We present a study of the nuclear morphology of a sample of narrow- andbroad-line Seyfert 1 galaxies (NLS1s and BLS1s, respectively) based onbroadband images in the Hubble Space Telescope archives. In our previousstudy we found that large-scale stellar bars at >1 kpc from thenucleus are more common in NLS1s than BLS1s. In this paper we find thatNLS1s preferentially have grand-design dust spirals within ~1 kpc oftheir centers. We also find that NLS1s have a higher fraction of nuclearstar-forming rings than BLS1s. We find that many of the morphologicaldifferences are due to the presence or absence of a large-scale stellarbar within the spiral host galaxy. In general, barred Seyfert 1 galaxiestend to have grand-design dust spirals at their centers, confirming theresults of other researchers. The high fraction of grand-design nucleardust spirals and stellar nuclear rings observed in NLS1s' host galaxiessuggests a means for efficient fueling of their nuclei to support theirhigh Eddington ratios.

Absolute Magnitude Distributions and Light Curves of Stripped-Envelope Supernovae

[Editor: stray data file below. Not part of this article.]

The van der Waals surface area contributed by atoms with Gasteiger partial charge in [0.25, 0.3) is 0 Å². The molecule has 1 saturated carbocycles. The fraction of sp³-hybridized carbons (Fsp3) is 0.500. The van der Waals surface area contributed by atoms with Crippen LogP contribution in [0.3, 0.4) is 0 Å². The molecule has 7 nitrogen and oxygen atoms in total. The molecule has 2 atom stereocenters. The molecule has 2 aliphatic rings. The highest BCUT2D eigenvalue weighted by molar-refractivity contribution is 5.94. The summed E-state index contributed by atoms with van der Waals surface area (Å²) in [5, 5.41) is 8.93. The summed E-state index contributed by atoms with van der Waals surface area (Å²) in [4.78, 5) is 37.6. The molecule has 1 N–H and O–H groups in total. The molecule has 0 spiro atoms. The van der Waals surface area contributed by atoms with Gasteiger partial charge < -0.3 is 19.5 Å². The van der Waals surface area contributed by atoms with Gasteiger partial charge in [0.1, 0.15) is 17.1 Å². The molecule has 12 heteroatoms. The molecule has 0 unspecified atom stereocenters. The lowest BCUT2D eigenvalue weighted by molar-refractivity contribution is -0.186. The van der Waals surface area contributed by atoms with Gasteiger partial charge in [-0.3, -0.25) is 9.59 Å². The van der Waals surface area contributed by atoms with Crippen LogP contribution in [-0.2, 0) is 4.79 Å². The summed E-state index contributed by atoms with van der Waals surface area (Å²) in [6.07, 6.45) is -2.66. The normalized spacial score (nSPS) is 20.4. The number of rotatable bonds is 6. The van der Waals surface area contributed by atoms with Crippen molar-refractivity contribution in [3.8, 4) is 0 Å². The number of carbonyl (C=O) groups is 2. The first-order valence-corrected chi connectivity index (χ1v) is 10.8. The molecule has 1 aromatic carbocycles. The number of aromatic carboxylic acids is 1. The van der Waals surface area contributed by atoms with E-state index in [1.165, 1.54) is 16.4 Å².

The absolute visual magnitudes of three Type IIb, 11 Type Ib, and 13Type Ic supernovae (collectively known as stripped-envelope supernovae)are studied by collecting data on the apparent magnitude, distance, andinterstellar extinction of each event. Weighted and unweighted meanabsolute magnitudes of the combined sample, as well as various subsetsof the sample, are reported. The limited sample size and theconsiderable uncertainties, especially those associated with extinctionin the host galaxies, prevent firm conclusions regarding differencesbetween the absolute magnitudes of supernovae of Types Ib and Ic, andregarding the existence of separate groups of overluminous andnormal-luminosity stripped-envelope supernovae. The spectroscopiccharacteristics of the events of the sample are considered. Three of thefour overluminous events are known to have had unusual spectra. Most butnot all of the normal-luminosity events have had typical spectra. Thelight curves of stripped-envelope supernovae are collected and compared.Because SN 1994I in M51 was very well observed, it often is regarded asthe prototypical Type Ic supernova, but it has the fastest light curvein the sample. Light curves are modeled by means of a simple analyticaltechnique that, combined with a constraint on E/M from spectroscopy,yields internally consistent values of ejected mass, kinetic energy, andnickel mass.

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Observation and Astrometry data

Constellation:Ursa Major
Right ascension:12h03m09.60s
Aparent dimensions:5.248′ × 4.266′

Catalogs and designations:
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NGC 2000.0NGC 4051